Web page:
George Johnson

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Credits for jazz musicians named George Johnson date back to an era when few were even using a name for the genre yet. One George Johnson, however, has made more jazz records then all the George Johnsons…
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Credits for jazz musicians named George Johnson date back to an era when few were even using a name for the genre yet. One George Johnson, however, has made more jazz records then all the George Johnsons combined. Because of some interesting cases of instrumental doubling among the various people named George Johnson; confusion is rampant. The most prolific of the jazzmen Johnsons, logging in with nearly 40 recording sessions, is sometimes assumed to be the same George Johnson who played tenor saxophone in the first Bix Beiderbecke band. While the original Wolverine Orchestra were indeed youthful, none were between the ages of ten and 13, depending on which birthday is accepted as accurate for the George Johnson under discussion here.

He is the only George Johnson who gets a mention in John Chilton's Who's Who of Jazz; none are considered worthy of even a passing nod in Leonard Feather's Encyclopedia of Jazz. Chilton claims Johnson was born in Detroit around 1910, while other references place him farther north in former President Gerald Ford's city, Grand Rapids, with 1913 the estimated year of birth. Either way would have made him a trifle green to have been a Wolverine Orchestra member.

Johnson's actual professional career began with affiliations among three bandleaders: Zack Whyte, Benny Carter, and Freddy Taylor. The latter artist took Johnson on a European tour, and this changed his life forever.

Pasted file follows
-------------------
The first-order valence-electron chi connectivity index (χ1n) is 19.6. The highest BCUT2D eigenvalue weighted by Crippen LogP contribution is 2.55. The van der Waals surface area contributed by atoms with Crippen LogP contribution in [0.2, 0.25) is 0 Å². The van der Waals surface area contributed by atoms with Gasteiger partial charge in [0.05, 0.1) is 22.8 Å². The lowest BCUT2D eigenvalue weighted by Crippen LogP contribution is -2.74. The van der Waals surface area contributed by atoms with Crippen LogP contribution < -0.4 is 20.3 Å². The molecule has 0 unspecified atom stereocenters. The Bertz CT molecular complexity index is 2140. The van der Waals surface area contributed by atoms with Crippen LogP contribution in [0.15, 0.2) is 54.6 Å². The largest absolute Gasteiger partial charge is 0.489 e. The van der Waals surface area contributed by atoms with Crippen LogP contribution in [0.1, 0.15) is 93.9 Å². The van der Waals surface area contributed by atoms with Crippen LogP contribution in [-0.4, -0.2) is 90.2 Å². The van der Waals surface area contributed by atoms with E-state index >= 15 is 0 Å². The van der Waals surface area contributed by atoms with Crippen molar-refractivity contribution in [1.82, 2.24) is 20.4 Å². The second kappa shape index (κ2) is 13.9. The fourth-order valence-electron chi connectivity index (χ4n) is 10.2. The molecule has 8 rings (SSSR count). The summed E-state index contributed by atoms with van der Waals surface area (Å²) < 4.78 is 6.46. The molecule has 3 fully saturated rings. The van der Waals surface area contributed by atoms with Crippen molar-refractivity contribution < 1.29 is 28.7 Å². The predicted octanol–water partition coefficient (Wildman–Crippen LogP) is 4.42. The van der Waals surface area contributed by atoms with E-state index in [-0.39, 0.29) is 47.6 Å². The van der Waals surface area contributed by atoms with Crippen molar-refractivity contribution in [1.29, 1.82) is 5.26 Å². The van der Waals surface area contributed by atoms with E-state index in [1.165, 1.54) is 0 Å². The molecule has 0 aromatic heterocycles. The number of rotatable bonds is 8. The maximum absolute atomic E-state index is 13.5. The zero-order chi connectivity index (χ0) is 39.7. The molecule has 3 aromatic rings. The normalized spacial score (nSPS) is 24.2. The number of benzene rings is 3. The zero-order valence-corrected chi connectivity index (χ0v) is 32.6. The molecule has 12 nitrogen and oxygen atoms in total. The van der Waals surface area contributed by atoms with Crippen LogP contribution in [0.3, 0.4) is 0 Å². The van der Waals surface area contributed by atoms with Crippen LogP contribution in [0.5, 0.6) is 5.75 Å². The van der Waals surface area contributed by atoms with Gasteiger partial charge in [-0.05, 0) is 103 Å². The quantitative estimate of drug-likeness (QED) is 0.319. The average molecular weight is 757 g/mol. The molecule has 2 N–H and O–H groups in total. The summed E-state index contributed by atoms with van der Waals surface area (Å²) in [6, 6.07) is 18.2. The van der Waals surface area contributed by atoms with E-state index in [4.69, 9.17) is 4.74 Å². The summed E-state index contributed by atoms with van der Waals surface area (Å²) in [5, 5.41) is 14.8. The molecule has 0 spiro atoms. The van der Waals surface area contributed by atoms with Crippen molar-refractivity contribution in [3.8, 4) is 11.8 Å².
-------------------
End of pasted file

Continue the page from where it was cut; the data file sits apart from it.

Historically, this Johnson's status is principally among one of the early generations of American jazz musicians who sought refuge on the other side of the Atlantic ocean. He was more of a rover than a settler, perusing scenes in a variety of countries including the Netherlands, France, Spain, and Switzerland. When the first Taylor tour ended, Johnson opted to hang in Paris where he began working with Willie Lewis, a pioneer in the art of being an expatriate. The groovy Ville D'Est was a spot where Johnson led his own band, and he continued with similar gigs into the late '30s. Then he went back to the United States until roughly the end of the second World War. During that period he was associated with Frankie Newton and John Kirby; Raymond Scott Fans may notice Johnson as one of the players involved with the legendary 1942 CBS recording sessions.

In the winter of 1946 he was leading his own group in Spain following a sideman stint with trumpeter Rex Stewart. This time, Johnson was absent stateside for a solid decade, spending a great deal of his time in the dreamy land of cuckoo clocks and Emmenthal cheese. Johnson was back in New York City in the early '50s, if only to give discographers the opportunity to confuse him with George "Happy" Johnson, a player doubling on tenor saxophone and trombone and associated with the Chicago jazz scene for at least a chunk of his career. Quickly, the George Johnson who cannot be presumed to be unhappy, in comparison, packed up his alto and tenor saxophones and clarinet and went back to Europe, where he was last seen sitting by the side of a canal in Amsterdam.